In political terms, minimum wage laws are properly categorized as being fascist (state control of private property/contract/association, etc.).         

Think “fascism” is too strong a word?  Consider that, effective January 1 of this year (and fully supported by all members of the legislature), it is now illegal in the province of Ontario to freely associate for political purposes. Yes, political freedom of association has literally been made illegal in the province of Ontario.          

This is fascism, and the details of how rapidly fascist policy has taken root in Ontario are alarming.  From politics – to minimum wage laws – to fighting climate change, and more, Ontario offers demonstrable proof that fascism sits on the Left, along with its socialist/communist brethren.

No matter how many may disagree with our use of these labels of the Left to describe Ontario today, few would disagree with the corollary: The one thing Ontario is NOT, is Just Right.

- Just Right Media


As you know, the Ontario government has introduced Bill 148, the Fair Workplaces, Better Jobs Act. Left unchanged, this bill will harm workers, especially young and unskilled workers, increase costs for businesses, and make Ontario less competitive. The Ontario government is rushing this bill through the legislature with unprecedented speed. Let your voice be heard. Contact your Member of the Provincial Parliament (MPP) and tell them to stop the rush—good jobs are at stake.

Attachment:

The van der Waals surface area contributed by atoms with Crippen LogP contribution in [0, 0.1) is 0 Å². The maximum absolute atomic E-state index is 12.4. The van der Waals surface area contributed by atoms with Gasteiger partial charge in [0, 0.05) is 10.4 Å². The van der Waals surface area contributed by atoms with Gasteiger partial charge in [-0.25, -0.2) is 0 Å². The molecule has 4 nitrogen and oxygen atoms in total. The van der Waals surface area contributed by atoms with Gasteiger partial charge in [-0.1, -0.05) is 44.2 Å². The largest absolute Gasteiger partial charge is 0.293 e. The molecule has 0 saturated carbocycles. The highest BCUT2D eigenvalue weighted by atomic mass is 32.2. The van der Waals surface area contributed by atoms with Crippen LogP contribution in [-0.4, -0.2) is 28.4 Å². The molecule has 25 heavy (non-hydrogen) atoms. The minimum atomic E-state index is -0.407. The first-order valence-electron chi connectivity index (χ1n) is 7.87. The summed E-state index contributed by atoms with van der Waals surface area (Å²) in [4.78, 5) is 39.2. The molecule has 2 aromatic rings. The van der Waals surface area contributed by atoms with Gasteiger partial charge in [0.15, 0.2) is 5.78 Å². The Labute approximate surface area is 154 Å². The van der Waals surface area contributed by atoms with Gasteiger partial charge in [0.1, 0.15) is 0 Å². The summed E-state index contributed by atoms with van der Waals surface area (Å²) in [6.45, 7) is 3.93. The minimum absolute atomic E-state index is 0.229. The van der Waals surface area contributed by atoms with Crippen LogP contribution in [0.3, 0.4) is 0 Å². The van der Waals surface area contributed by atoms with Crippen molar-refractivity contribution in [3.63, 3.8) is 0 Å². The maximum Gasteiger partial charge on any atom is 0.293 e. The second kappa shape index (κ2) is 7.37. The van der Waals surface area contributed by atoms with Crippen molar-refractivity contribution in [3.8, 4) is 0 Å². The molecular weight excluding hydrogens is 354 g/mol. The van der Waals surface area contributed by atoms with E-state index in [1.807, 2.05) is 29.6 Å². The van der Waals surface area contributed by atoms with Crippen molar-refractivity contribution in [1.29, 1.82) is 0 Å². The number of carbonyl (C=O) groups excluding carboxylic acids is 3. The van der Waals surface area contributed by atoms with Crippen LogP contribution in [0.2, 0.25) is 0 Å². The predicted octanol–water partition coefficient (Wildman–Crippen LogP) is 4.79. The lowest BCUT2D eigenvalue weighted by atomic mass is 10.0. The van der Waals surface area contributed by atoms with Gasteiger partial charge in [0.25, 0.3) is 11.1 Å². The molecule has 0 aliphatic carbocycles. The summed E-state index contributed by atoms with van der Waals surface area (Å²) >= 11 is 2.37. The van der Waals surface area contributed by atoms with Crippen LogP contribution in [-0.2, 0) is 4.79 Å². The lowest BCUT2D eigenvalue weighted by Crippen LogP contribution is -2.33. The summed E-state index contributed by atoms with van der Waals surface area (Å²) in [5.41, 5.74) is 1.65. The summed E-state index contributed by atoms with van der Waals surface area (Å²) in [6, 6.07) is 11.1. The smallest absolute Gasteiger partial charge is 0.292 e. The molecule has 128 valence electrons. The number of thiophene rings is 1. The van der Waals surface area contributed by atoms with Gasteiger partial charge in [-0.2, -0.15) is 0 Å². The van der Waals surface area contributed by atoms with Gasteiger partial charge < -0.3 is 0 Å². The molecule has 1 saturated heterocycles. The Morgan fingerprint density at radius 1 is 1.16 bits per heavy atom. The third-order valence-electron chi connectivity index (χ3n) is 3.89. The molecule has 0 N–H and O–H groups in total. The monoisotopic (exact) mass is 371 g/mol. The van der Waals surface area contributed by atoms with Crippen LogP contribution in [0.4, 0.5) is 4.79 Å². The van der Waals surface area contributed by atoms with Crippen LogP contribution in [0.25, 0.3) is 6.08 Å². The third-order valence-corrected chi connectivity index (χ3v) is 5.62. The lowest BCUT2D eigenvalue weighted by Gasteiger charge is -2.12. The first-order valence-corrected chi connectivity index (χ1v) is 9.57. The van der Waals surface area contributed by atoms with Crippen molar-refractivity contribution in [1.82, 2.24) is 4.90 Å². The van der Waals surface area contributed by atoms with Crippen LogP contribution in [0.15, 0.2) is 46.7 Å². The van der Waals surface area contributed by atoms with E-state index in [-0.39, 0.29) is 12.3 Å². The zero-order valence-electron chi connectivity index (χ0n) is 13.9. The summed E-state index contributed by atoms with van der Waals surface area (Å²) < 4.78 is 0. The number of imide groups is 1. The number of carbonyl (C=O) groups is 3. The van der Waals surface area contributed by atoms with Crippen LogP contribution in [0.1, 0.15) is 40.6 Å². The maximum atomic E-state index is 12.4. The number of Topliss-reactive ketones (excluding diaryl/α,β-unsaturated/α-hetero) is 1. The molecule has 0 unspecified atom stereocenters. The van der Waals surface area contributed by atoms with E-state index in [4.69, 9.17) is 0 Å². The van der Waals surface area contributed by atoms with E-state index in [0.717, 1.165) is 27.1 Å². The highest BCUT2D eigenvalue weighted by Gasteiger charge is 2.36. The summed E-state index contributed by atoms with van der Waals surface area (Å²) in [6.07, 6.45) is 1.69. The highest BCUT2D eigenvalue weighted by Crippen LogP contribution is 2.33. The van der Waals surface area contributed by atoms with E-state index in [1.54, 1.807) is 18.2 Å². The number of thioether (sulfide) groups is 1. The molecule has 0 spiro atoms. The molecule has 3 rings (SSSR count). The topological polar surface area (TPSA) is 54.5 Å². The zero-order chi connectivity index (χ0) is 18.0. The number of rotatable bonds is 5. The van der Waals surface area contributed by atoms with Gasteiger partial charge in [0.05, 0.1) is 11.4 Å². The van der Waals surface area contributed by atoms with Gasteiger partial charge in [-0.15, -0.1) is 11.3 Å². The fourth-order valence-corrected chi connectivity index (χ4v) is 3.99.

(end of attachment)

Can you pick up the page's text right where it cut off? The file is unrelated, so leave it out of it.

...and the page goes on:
Among the changes included in Bill 148 are:

A minimum wage increase to $14 per hour on Jan. 1, 2018, and to $15 per hour on Jan. 1, 2019 (a 32% increase in 18 months).

A new proposal to implement “Equal Pay for Equal Work” for Temporary Help Agency employees to be paid the same as permanent workers with comparable work/conditions/experience/skills.

New conditions for part-time/casual/seasonal workers to be paid the same as full time workers.